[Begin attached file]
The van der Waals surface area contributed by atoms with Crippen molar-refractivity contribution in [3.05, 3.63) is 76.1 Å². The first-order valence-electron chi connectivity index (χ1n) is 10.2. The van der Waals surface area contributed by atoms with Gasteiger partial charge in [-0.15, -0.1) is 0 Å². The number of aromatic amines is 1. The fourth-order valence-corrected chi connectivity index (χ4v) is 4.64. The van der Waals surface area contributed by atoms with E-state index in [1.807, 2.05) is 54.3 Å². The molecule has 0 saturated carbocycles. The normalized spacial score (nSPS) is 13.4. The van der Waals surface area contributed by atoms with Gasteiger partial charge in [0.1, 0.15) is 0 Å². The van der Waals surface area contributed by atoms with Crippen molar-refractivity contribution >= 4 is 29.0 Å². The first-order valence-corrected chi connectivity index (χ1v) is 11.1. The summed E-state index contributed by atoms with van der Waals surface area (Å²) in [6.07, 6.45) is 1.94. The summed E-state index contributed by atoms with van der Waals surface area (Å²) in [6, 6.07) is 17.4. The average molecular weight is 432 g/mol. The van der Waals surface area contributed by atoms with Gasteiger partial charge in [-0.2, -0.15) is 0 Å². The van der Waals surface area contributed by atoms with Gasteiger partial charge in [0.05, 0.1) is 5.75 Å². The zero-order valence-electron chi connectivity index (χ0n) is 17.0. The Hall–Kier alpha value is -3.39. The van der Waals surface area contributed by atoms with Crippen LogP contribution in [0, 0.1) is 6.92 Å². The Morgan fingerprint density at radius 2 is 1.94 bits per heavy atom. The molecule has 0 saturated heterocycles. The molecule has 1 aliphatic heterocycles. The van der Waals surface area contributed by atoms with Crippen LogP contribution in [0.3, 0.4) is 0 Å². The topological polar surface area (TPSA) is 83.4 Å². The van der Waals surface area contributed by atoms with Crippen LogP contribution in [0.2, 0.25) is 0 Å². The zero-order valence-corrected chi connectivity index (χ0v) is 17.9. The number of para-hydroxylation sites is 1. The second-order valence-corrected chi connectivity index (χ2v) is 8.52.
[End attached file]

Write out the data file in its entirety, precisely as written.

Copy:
The van der Waals surface area contributed by atoms with Crippen molar-refractivity contribution in [3.05, 3.63) is 76.1 Å². The first-order valence-electron chi connectivity index (χ1n) is 10.2. The van der Waals surface area contributed by atoms with Gasteiger partial charge in [-0.15, -0.1) is 0 Å². The number of aromatic amines is 1. The fourth-order valence-corrected chi connectivity index (χ4v) is 4.64. The van der Waals surface area contributed by atoms with E-state index in [1.807, 2.05) is 54.3 Å². The molecule has 0 saturated carbocycles. The normalized spacial score (nSPS) is 13.4. The van der Waals surface area contributed by atoms with Gasteiger partial charge in [0.1, 0.15) is 0 Å². The van der Waals surface area contributed by atoms with Crippen molar-refractivity contribution >= 4 is 29.0 Å². The first-order valence-corrected chi connectivity index (χ1v) is 11.1. The summed E-state index contributed by atoms with van der Waals surface area (Å²) in [6.07, 6.45) is 1.94. The summed E-state index contributed by atoms with van der Waals surface area (Å²) in [6, 6.07) is 17.4. The average molecular weight is 432 g/mol. The van der Waals surface area contributed by atoms with Gasteiger partial charge in [-0.2, -0.15) is 0 Å². The van der Waals surface area contributed by atoms with Gasteiger partial charge in [0.05, 0.1) is 5.75 Å². The zero-order valence-electron chi connectivity index (χ0n) is 17.0. The Hall–Kier alpha value is -3.39. The van der Waals surface area contributed by atoms with Crippen LogP contribution in [0, 0.1) is 6.92 Å². The Morgan fingerprint density at radius 2 is 1.94 bits per heavy atom. The molecule has 0 saturated heterocycles. The molecule has 1 aliphatic heterocycles. The van der Waals surface area contributed by atoms with Crippen LogP contribution in [0.3, 0.4) is 0 Å². The topological polar surface area (TPSA) is 83.4 Å². The van der Waals surface area contributed by atoms with Crippen LogP contribution in [0.2, 0.25) is 0 Å². The zero-order valence-corrected chi connectivity index (χ0v) is 17.9. The number of para-hydroxylation sites is 1. The second-order valence-corrected chi connectivity index (χ2v) is 8.52.